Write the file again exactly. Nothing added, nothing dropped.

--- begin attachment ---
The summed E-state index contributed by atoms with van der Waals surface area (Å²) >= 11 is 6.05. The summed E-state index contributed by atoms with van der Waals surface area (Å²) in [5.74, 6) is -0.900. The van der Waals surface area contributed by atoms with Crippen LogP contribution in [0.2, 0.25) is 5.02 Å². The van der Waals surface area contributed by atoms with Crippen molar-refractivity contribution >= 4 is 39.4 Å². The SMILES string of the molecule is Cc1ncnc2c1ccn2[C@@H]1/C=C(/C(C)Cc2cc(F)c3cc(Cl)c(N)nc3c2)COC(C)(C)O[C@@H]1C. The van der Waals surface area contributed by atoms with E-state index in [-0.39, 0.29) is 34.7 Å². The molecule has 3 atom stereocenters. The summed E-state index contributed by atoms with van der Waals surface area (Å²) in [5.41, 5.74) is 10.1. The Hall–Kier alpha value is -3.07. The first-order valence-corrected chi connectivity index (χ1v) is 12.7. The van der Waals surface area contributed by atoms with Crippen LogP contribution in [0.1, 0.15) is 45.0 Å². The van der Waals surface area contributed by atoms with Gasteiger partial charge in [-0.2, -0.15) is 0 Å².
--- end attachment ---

The summed E-state index contributed by atoms with van der Waals surface area (Å²) >= 11 is 6.05. The summed E-state index contributed by atoms with van der Waals surface area (Å²) in [5.74, 6) is -0.900. The van der Waals surface area contributed by atoms with Crippen LogP contribution in [0.2, 0.25) is 5.02 Å². The van der Waals surface area contributed by atoms with Crippen molar-refractivity contribution >= 4 is 39.4 Å². The SMILES string of the molecule is Cc1ncnc2c1ccn2[C@@H]1/C=C(/C(C)Cc2cc(F)c3cc(Cl)c(N)nc3c2)COC(C)(C)O[C@@H]1C. The van der Waals surface area contributed by atoms with E-state index in [-0.39, 0.29) is 34.7 Å². The molecule has 3 atom stereocenters. The summed E-state index contributed by atoms with van der Waals surface area (Å²) in [5.41, 5.74) is 10.1. The Hall–Kier alpha value is -3.07. The first-order valence-corrected chi connectivity index (χ1v) is 12.7. The van der Waals surface area contributed by atoms with Crippen LogP contribution in [0.1, 0.15) is 45.0 Å². The van der Waals surface area contributed by atoms with Gasteiger partial charge in [-0.2, -0.15) is 0 Å².